The Pacific's tiger economy has been growing at eight per cent a year, for a decade, but more than three quarters of its population still does not have access to electricity and many have to walk for hours, or even days, to get to a road.
To fund his planned infrastructure overhaul, Prime Minister O'Neill has turned to China's Exim Bank for a huge loan.
At the same time major new resources projects are set to come on line.
Presenter: Jemima Garrett
Speaker: Peter O'Neill, Prime Minister Papua New Guinea
GARRETT: Papua New Guinea has the PNG LNG project coming on stream and a host of other resource projects on line. Just how much of an historic moment is this for your country?
O'NEILL: It is obviously not the first resource project that we are developing in Papua New Guinea but the size of it is such that it is going to double our economy and it will be a great influence on the way we run out country in the years to come. So we look forward to that but we are learning from past mistakes we have mismanaged some of the opportunities that such projects presented to the country and that is why we have established the Sovereign Wealth Fund through legislation through parliament which is going to help us manage some of the revenues coming for these major projects and they will also manage these projects so there will be some amounts of revenue that will benefit the future generation of our country.
GARRETT: You've set a very big agenda for this term of office, with service delivery and so forth, what are you aiming to achieve exactly?
O'NEILL: Well, basically I am trying to improve the quality of living standards of our people, where basic services have not reached the bulk of our population. Eighty-five percent of our population live in the rural communities, they still lack basic educational services. They still lack decent health care, they lack the transportation to get their goods to market and law and order continues to become a major issue in some of those communities. And those are the issues we are focussing on as we enter this term of parliament. And our government is very much focussed on those areas that, we as a government, must make it priority that we deliver those services so that it will improve the standard of living for our people.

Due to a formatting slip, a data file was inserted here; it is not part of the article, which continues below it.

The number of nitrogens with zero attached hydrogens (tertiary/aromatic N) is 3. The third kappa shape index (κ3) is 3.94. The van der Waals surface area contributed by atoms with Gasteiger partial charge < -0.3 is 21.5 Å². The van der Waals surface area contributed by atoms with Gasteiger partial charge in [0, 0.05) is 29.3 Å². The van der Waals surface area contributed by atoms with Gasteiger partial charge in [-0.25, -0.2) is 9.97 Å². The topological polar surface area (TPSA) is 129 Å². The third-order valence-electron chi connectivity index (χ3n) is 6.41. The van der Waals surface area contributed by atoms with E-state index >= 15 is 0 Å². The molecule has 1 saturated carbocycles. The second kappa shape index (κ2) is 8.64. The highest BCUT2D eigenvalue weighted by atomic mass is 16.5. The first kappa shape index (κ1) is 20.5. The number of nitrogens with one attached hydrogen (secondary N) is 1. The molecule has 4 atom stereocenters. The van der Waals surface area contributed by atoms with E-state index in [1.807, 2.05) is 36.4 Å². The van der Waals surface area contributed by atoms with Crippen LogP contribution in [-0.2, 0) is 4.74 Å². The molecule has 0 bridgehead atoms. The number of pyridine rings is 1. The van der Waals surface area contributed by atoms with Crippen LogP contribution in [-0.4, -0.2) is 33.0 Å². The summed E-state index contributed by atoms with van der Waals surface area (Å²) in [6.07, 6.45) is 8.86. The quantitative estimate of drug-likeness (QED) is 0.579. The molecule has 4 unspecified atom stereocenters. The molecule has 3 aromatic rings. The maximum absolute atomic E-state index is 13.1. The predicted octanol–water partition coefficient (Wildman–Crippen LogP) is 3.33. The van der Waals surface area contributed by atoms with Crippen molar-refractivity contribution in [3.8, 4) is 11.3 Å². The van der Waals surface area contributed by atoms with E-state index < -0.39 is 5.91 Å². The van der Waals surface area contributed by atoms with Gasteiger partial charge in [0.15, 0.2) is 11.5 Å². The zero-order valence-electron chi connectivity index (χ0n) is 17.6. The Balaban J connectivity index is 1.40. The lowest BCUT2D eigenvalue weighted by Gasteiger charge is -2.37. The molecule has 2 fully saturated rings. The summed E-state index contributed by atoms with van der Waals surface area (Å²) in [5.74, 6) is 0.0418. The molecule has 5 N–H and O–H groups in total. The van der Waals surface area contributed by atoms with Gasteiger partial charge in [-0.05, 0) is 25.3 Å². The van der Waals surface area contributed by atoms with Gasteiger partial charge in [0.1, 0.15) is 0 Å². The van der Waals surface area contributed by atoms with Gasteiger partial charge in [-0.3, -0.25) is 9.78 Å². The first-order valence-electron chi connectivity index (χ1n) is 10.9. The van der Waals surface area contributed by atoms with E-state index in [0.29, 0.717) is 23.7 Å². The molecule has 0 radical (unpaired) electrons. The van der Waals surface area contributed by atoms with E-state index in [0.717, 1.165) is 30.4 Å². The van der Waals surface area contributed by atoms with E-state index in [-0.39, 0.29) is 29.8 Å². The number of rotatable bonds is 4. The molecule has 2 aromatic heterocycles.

GARRETT: Papua New Guinea has had other booms in the past. What makes you think that this time you will be able to get the services down to the people/
O'NEILL: Well, I think if we continue to provide good stable leadership at the political level and also improve on the performance of the public service, establishing laws that will protect the revenue stream of our country including, as I said, the Sovereign Wealth Fund, and making sure that we have prudent management of our economy, I think we will be able to overcome many of the mistakes that we have made in the past and that is why I strongly believe that this is the golden opportunity for our country to make sure that we correct the mistakes of the past.
GARRETT: You've just announced a 500 million kina deficit - which is around 230 million Australian dollars - and commodity prices too are weakening. Is the moment slipping through your fingers?